Our Top Slow-Cooker Recipes For Fall

If you feel like you're too busy to enjoy apple, butternut squash and pumpkin season, you'll love these unfussy dishes.

Your New Go-To Get-Together Drink

Here’s a delicious, amazingly good-smelling mulled cider, or wine, recipe you’ll want to make for every fall party—and it could not be easier. It’s from Liana Krissoff’s new Slow Cook Modern, and can go in one of two directions: You can make it nonalcoholic by using a half-gallon of apple cider, or go the adults-only route and use a bottle of red wine. The other ingredients in this sweet and spiced hot drink are brown sugar, orange and lemon slices, fresh ginger, cinnamon sticks, cloves, allspice berries, cardamom pods and nutmeg—which means that yes, the aroma is out of this world. You can serve the cider, or wine, straight from the slow-cooker, too, on your machine’s low or keep-warm setting. 

Get the recipe: Mulled Cider (or Wine)

Another Delicious Use for Pumpkin


Pumpkin isn’t just fantastic with cinnamon, cloves and nutmeg. The buttery, earthy squash also is a natural for more sophisticated spices, such as cumin, coriander and cardamom. Toss cubes of pumpkin into the slow cooker along with onion, garlic, ginger, the spices, some chicken stock and a can of unsweetened coconut milk; and, in two or three hours, you’ll have a thick, creamy soup that combines sweet and spicy flavors. 

Get the recipe: Curried Pumpkin Soup

A Vibrant Veggie Dish That Highlights Fall’s Bounty


Summer may get all the glory when it comes to colorful produce, but this recipe is a reminder of just how beautiful autumn vegetables can be. It stars bright-orange, sweet-tasting butternut squash and deep-green kale, plus creamy chickpeas and a supporting cast of some of our favorite flavor-boosters, such as garlic and smoky paprika. 

Get the recipe: Kale, Chickpea and Butternut Squash Stew

A Beloved Game-Day Snack, Like Never Before


As if we needed another reason to love nachos, here’s an insanely good twist on the classic. You cook chicken thighs, or breasts, in a mixture of Buffalo sauce, sweet chili sauce, honey, soy sauce and chili flakes until it’s shreddable. Then, arrange the cooked meat over a layer of tortilla chips, top it with Monterey Jack and cheddar and bake for five minutes. Serve these sweet and spicy nachos with jalapeños, green onions and cilantro, or with sliced olives, dollops of sour cream and/or diced avocado.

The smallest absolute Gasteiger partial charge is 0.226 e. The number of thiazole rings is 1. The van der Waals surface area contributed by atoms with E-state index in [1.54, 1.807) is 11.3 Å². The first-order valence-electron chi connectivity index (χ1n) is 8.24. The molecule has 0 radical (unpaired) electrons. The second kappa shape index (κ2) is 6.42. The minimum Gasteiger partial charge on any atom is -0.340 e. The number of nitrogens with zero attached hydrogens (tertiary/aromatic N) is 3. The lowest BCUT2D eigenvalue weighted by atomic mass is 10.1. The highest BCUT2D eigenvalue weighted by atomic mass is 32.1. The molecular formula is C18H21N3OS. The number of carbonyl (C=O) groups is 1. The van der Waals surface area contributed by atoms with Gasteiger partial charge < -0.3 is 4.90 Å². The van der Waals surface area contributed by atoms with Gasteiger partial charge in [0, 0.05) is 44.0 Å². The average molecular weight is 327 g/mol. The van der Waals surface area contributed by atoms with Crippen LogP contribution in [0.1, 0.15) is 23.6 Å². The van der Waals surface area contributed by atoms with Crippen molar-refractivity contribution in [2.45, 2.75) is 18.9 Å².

Get the recipe: Firecracker Chicken Nachos

The No-Brainer Beef Supper


Busy fall weekends don’t have to end with takeout on a Sunday night. This tried-and-true pot roast is perfect for days when you’re running from sporting event to apple picking, since it’s warm and filling yet doesn’t require more than a few minutes of your time. And while the basic recipe calls for carrots, we love swapping in parsnips, which are in season from fall right through spring. Their sweet, nutty taste is a nice complement to the rich beef. 

Get the recipe: 6-Ingredient Slow-Cooker Pot Roast

Proof That Pork and Applesauce Are Still a Perfect Match


Pork and apples are a classic pairing; the mild-tasting meat is perfect with the sweet-tart fruit. This smart recipe has you combine a pork loin with sliced apples. As the fruit stews in the slow cooker, it softens into a slumpy, chunky sauce that would be great on its own, but is even better with juicy pork tenderloin. 

Get the recipe: Apple and Onion Pork-Loin

The Baked Brie with 3 Can’t-Miss Additions


There are dozens of ways to make festive, fondue-like baked Brie, but here is a version you may not have tried before, which draws on the dried form of a quintessential fall fruit: cranberries. You sprinkle tart, dried cranberries over the cheese, along with balsamic vinegar (which turns into a rich syrup when cooked) and finely chopped, fresh rosemary. The result is a savory and sweet complement to the melted, buttery Brie that’s perfect with crackers, sliced apples or toast points.